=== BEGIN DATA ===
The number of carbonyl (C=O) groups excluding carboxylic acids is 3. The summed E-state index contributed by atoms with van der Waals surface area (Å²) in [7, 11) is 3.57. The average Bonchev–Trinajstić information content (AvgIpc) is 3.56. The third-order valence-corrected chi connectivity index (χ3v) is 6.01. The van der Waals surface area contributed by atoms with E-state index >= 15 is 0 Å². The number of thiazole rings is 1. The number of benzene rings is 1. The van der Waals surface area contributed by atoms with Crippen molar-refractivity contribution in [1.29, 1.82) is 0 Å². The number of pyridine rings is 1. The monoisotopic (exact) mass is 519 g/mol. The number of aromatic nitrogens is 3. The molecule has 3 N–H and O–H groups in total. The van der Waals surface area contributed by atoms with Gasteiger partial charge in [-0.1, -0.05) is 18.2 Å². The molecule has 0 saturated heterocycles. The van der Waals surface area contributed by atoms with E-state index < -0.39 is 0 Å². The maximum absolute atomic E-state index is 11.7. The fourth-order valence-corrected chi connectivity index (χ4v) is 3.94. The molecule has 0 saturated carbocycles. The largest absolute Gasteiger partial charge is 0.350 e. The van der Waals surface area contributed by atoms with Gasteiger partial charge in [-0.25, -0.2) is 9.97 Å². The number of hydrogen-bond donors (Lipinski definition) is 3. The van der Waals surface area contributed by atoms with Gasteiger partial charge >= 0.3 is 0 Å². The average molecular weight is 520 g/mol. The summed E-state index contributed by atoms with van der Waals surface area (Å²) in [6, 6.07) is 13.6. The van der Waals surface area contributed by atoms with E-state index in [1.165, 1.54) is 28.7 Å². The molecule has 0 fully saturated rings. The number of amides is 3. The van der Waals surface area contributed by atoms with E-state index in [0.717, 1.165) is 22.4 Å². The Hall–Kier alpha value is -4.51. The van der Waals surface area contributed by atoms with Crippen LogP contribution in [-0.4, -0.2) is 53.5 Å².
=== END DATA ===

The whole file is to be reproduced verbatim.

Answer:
The number of carbonyl (C=O) groups excluding carboxylic acids is 3. The summed E-state index contributed by atoms with van der Waals surface area (Å²) in [7, 11) is 3.57. The average Bonchev–Trinajstić information content (AvgIpc) is 3.56. The third-order valence-corrected chi connectivity index (χ3v) is 6.01. The van der Waals surface area contributed by atoms with E-state index >= 15 is 0 Å². The number of thiazole rings is 1. The number of benzene rings is 1. The van der Waals surface area contributed by atoms with Crippen molar-refractivity contribution in [1.29, 1.82) is 0 Å². The number of pyridine rings is 1. The monoisotopic (exact) mass is 519 g/mol. The number of aromatic nitrogens is 3. The molecule has 3 N–H and O–H groups in total. The van der Waals surface area contributed by atoms with Gasteiger partial charge in [-0.1, -0.05) is 18.2 Å². The molecule has 0 saturated heterocycles. The van der Waals surface area contributed by atoms with E-state index < -0.39 is 0 Å². The maximum absolute atomic E-state index is 11.7. The fourth-order valence-corrected chi connectivity index (χ4v) is 3.94. The molecule has 0 saturated carbocycles. The largest absolute Gasteiger partial charge is 0.350 e. The van der Waals surface area contributed by atoms with Gasteiger partial charge in [-0.25, -0.2) is 9.97 Å². The number of hydrogen-bond donors (Lipinski definition) is 3. The van der Waals surface area contributed by atoms with Gasteiger partial charge >= 0.3 is 0 Å². The average molecular weight is 520 g/mol. The summed E-state index contributed by atoms with van der Waals surface area (Å²) in [6, 6.07) is 13.6. The van der Waals surface area contributed by atoms with E-state index in [1.165, 1.54) is 28.7 Å². The molecule has 0 fully saturated rings. The number of amides is 3. The van der Waals surface area contributed by atoms with E-state index in [0.717, 1.165) is 22.4 Å². The Hall–Kier alpha value is -4.51. The van der Waals surface area contributed by atoms with Crippen LogP contribution in [-0.4, -0.2) is 53.5 Å².